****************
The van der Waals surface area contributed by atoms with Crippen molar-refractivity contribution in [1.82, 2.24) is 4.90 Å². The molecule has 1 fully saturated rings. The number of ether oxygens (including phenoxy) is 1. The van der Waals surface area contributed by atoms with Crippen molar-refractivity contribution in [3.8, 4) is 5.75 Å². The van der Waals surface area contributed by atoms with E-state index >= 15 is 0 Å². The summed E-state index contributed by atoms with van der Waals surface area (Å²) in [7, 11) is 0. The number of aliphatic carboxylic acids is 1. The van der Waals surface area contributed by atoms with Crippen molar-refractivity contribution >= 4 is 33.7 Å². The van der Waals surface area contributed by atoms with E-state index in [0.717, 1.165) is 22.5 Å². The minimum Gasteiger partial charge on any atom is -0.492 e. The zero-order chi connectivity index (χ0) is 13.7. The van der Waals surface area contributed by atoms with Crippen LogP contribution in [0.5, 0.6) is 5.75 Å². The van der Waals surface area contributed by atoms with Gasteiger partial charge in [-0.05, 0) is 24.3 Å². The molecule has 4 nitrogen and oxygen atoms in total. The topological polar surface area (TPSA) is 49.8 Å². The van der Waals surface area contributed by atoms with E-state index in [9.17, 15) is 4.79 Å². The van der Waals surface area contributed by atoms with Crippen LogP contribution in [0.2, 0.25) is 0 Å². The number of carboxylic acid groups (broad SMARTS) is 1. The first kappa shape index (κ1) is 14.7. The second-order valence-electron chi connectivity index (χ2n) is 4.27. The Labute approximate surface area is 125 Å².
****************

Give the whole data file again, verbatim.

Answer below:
The van der Waals surface area contributed by atoms with Crippen molar-refractivity contribution in [1.82, 2.24) is 4.90 Å². The molecule has 1 fully saturated rings. The number of ether oxygens (including phenoxy) is 1. The van der Waals surface area contributed by atoms with Crippen molar-refractivity contribution in [3.8, 4) is 5.75 Å². The van der Waals surface area contributed by atoms with E-state index >= 15 is 0 Å². The summed E-state index contributed by atoms with van der Waals surface area (Å²) in [7, 11) is 0. The number of aliphatic carboxylic acids is 1. The van der Waals surface area contributed by atoms with Crippen molar-refractivity contribution >= 4 is 33.7 Å². The van der Waals surface area contributed by atoms with E-state index in [0.717, 1.165) is 22.5 Å². The minimum Gasteiger partial charge on any atom is -0.492 e. The zero-order chi connectivity index (χ0) is 13.7. The van der Waals surface area contributed by atoms with Crippen LogP contribution in [0.5, 0.6) is 5.75 Å². The van der Waals surface area contributed by atoms with Gasteiger partial charge in [-0.05, 0) is 24.3 Å². The molecule has 4 nitrogen and oxygen atoms in total. The topological polar surface area (TPSA) is 49.8 Å². The van der Waals surface area contributed by atoms with E-state index in [9.17, 15) is 4.79 Å². The van der Waals surface area contributed by atoms with Crippen LogP contribution in [0.2, 0.25) is 0 Å². The number of carboxylic acid groups (broad SMARTS) is 1. The first kappa shape index (κ1) is 14.7. The second-order valence-electron chi connectivity index (χ2n) is 4.27. The Labute approximate surface area is 125 Å².